The so different frontend community and how we deal with it

Published on 6/30/2014

Long time ago I could read and learn about web development in Russian only. Later, having completed an English language course, I began to read articles and blogs in English more and more. The same went for conferences: I visited Russian-speaking conferences at first and later switched to English-speaking conferences in Europe. In both articles and conference talks, I noticed how the content was different depending on the language used. Sometime I even thought that the communities evolve in different ways and follow different directions. My Russian-speaking colleagues indeed know the "HTML/CSS markup with independent blocks" article by Vitaly Harisov. He published this in 2008 and outlined the main principles of HTML/CSS development which is known as BEM nowadays. We can say that was the moment BEM started being used in Russia and neighbouring countries. As for English-speaking developers, they learned about BEM only in 2012 from my article in SmashingMagazine. Then, as you might know, Harry Roberts caught sight of that and thanks to his publications BEM became known to the rest of the world.

Thus, 4 years passed since the technology was released until a typical English-speaking web developer got a chance to learn about it. This could have been enough time for a technology to mature and slowly die.

No doubt, a better option would be to make it available back in 2008. I suppose that modular trend on the web would have started earlier and we would have got the results faster. Today we would use Web Components (they implement some component ideas of BEM) everywhere (and for a long time, already).

With all this in mind, I decided to dedicate some of my free time to publish translations on my blog. So the translated articles on Ymaps modules and BEML were published. I also had more articles in the queue for translation. Reading a lot of developer blogs in Russian, I realized that a lot of interesting content is still being produced. "Is this for Russia only?" I asked myself.

Imagine all these new approaches, libraries, and frameworks that exist today all over the world!.. but you will never learn them because their authors publish in Arabic, Spanish, Japanese or other languages you do not speak.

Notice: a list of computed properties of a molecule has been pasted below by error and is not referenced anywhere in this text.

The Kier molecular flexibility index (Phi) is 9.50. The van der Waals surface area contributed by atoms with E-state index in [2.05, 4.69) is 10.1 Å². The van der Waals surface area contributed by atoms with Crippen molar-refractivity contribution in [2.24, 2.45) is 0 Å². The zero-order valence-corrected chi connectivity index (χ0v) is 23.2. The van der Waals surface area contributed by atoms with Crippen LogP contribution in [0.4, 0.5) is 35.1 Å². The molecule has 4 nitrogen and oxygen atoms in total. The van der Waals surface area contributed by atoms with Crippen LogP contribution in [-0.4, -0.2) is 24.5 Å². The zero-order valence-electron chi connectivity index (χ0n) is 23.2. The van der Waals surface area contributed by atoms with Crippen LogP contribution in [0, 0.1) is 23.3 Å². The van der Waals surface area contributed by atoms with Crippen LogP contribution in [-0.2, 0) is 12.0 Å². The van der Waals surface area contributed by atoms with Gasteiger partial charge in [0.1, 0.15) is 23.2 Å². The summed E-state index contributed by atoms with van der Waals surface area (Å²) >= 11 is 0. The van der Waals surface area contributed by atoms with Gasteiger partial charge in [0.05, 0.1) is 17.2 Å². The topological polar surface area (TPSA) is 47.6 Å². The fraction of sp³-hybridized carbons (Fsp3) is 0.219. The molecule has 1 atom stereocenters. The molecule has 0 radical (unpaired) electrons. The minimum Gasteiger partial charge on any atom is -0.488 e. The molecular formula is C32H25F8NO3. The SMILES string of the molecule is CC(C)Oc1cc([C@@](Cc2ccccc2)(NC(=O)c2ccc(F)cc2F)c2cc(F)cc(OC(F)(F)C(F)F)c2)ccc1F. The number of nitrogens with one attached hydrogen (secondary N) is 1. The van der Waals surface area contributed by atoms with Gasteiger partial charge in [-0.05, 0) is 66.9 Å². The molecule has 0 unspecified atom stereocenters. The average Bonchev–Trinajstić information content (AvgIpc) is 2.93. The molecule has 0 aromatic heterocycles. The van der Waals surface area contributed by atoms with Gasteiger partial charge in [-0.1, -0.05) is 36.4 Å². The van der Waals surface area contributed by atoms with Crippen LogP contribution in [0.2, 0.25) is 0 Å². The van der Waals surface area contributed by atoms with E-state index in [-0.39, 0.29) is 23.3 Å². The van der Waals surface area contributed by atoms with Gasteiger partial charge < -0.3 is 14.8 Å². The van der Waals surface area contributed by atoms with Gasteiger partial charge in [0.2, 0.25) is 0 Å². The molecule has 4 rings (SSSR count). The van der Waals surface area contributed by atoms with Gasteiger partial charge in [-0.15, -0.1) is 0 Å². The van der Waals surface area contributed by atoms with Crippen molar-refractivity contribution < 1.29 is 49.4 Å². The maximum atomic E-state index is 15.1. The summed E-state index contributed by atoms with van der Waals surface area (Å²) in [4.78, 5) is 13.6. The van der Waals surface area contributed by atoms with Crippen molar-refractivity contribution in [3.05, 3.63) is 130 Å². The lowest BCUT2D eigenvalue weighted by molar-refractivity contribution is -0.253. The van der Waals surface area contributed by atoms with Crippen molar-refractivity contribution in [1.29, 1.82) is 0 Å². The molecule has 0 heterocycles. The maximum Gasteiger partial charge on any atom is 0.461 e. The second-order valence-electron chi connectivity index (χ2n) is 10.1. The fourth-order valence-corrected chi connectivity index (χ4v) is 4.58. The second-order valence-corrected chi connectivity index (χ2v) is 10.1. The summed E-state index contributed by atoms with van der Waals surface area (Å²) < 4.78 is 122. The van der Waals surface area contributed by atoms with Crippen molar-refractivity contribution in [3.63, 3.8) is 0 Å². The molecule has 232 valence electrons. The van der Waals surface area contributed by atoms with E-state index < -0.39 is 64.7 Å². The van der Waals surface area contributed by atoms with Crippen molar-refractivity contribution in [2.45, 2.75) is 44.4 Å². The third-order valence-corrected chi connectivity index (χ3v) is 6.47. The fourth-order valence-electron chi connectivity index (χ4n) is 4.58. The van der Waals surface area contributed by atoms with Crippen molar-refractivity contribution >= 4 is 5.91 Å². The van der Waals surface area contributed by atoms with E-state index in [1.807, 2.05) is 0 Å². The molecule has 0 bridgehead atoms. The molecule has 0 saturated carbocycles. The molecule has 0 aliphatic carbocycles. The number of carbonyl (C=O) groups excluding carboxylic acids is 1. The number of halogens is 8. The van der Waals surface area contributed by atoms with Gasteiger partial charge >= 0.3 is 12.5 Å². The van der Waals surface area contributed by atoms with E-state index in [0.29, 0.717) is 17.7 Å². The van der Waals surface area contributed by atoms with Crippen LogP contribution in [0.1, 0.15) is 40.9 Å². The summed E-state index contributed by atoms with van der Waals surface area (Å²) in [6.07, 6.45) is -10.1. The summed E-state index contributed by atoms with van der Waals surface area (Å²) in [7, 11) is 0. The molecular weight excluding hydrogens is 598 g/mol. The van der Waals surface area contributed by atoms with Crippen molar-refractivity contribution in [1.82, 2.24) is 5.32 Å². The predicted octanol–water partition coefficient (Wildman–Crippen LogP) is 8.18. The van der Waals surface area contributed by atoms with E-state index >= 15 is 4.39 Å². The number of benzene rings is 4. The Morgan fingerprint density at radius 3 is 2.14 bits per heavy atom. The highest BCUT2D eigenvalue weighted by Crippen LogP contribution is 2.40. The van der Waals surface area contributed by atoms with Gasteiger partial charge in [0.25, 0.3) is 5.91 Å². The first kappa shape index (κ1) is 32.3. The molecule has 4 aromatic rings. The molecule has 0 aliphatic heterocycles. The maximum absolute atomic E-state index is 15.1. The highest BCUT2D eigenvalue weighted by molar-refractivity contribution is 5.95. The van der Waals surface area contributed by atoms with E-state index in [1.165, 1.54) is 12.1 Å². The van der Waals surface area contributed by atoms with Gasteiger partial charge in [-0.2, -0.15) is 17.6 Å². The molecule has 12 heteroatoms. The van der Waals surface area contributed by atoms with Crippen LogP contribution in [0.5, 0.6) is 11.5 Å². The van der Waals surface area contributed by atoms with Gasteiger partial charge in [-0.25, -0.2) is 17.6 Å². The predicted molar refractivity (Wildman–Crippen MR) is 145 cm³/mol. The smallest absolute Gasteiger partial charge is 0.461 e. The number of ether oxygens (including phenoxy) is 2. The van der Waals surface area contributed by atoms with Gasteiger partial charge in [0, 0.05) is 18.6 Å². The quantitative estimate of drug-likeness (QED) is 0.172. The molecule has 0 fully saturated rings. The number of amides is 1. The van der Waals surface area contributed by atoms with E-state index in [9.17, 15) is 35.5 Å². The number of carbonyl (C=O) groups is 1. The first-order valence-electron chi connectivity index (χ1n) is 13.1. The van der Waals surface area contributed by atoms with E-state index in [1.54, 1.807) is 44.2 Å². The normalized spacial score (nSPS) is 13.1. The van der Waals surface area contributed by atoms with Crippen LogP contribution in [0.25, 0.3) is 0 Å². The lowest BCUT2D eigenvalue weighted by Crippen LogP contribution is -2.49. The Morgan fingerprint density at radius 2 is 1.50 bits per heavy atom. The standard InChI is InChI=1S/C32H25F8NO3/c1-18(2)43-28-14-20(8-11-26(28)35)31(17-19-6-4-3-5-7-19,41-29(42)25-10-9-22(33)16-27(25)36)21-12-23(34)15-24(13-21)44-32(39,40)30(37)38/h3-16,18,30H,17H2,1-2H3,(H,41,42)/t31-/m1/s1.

Nevertheless, we frontend developers have a wonderful community. Open source culture and technologies like GitHub enable us to help each other and get better results together. To contribute, one does not have to be an expert. For example, many products get their documentation improved just with the help of people who like the project.

This encouraged me to create a collaboration web site for translating frontend articles from local languages into English.

The project is called Frontend Babel and here is the URL: http://frontendbabel.info. Technically, it is a statically generated blog (thanks to DocPad). Any person can take it and run a local copy, then add a translated article and submit a pull request into the original source.

The first couple of articles were already translated by Max Shirshin. These are:

You can already share these links with your English-speaking colleagues :-)

Max and I have plans to translate more during the next weeks. I encourage all of you who knows Arabic, Japanese, Polish, French, Spanish (and any other language) to join the project and help us translate. English-speaking developers can do proofreading.

Translating into a foreign language is hard work indeed, but with the help of English-speaking people in our community, we will get the texts improved. So, if you were thinking about writing in English, this may be a good chance to start and learn.

Interesting articles will attract visitors. With this, both an author and a translator get more attention on the web and establish new proffesional contacts throught their websites and social networks.

Always remember: a contribution to an open source project can be small, but it is always appreciated! Here are just some ideas on what you can do:

  • Add new source articles into our task queue
    If you know an interesting article worth to be published, create an issue about it. So another contributer can grab this task and translate it.
  • Push new translations
    Find a nice article in a language you know, translate it into English and publish on this website.
  • Tell friends about the project
    Mentioning this project in social networks and your blog posts you can involve people from all over the world!
  • Fix English in the texts
    If you spot a grammatical error, you can edit an article (there is a link to an editor below) and submit a pull request.
  • Propose site changes
    Suggest what can be improved on this web site by adding your ideas to the list of issues.
  • Grab an issue to do

Your contributions will help improve this project a lot!